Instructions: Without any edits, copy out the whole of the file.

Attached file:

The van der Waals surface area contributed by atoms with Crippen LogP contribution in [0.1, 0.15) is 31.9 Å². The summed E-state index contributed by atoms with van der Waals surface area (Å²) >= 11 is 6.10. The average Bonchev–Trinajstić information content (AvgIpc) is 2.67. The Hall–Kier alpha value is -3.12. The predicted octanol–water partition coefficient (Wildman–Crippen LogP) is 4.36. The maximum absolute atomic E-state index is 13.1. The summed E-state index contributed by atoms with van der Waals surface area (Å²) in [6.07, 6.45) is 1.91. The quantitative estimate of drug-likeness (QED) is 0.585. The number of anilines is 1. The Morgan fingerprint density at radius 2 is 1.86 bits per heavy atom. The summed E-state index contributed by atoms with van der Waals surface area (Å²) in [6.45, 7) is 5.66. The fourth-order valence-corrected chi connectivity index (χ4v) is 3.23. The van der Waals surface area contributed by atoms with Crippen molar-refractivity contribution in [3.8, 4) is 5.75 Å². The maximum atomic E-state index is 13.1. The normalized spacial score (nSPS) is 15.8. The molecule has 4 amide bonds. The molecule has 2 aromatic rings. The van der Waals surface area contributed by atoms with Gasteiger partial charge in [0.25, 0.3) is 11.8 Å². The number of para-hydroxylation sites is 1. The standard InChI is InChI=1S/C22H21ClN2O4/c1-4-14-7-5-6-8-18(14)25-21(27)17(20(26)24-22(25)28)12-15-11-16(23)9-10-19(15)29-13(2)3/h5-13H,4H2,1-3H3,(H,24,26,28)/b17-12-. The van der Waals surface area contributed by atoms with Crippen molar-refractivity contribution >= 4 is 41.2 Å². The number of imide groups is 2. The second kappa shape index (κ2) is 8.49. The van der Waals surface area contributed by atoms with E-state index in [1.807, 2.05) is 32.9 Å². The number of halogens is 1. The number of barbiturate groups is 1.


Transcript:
The van der Waals surface area contributed by atoms with Crippen LogP contribution in [0.1, 0.15) is 31.9 Å². The summed E-state index contributed by atoms with van der Waals surface area (Å²) >= 11 is 6.10. The average Bonchev–Trinajstić information content (AvgIpc) is 2.67. The Hall–Kier alpha value is -3.12. The predicted octanol–water partition coefficient (Wildman–Crippen LogP) is 4.36. The maximum absolute atomic E-state index is 13.1. The summed E-state index contributed by atoms with van der Waals surface area (Å²) in [6.07, 6.45) is 1.91. The quantitative estimate of drug-likeness (QED) is 0.585. The number of anilines is 1. The Morgan fingerprint density at radius 2 is 1.86 bits per heavy atom. The summed E-state index contributed by atoms with van der Waals surface area (Å²) in [6.45, 7) is 5.66. The fourth-order valence-corrected chi connectivity index (χ4v) is 3.23. The van der Waals surface area contributed by atoms with Crippen molar-refractivity contribution in [3.8, 4) is 5.75 Å². The maximum atomic E-state index is 13.1. The normalized spacial score (nSPS) is 15.8. The molecule has 4 amide bonds. The molecule has 2 aromatic rings. The van der Waals surface area contributed by atoms with Gasteiger partial charge in [0.25, 0.3) is 11.8 Å². The number of para-hydroxylation sites is 1. The standard InChI is InChI=1S/C22H21ClN2O4/c1-4-14-7-5-6-8-18(14)25-21(27)17(20(26)24-22(25)28)12-15-11-16(23)9-10-19(15)29-13(2)3/h5-13H,4H2,1-3H3,(H,24,26,28)/b17-12-. The van der Waals surface area contributed by atoms with Crippen molar-refractivity contribution >= 4 is 41.2 Å². The number of imide groups is 2. The second kappa shape index (κ2) is 8.49. The van der Waals surface area contributed by atoms with E-state index in [1.807, 2.05) is 32.9 Å². The number of halogens is 1. The number of barbiturate groups is 1.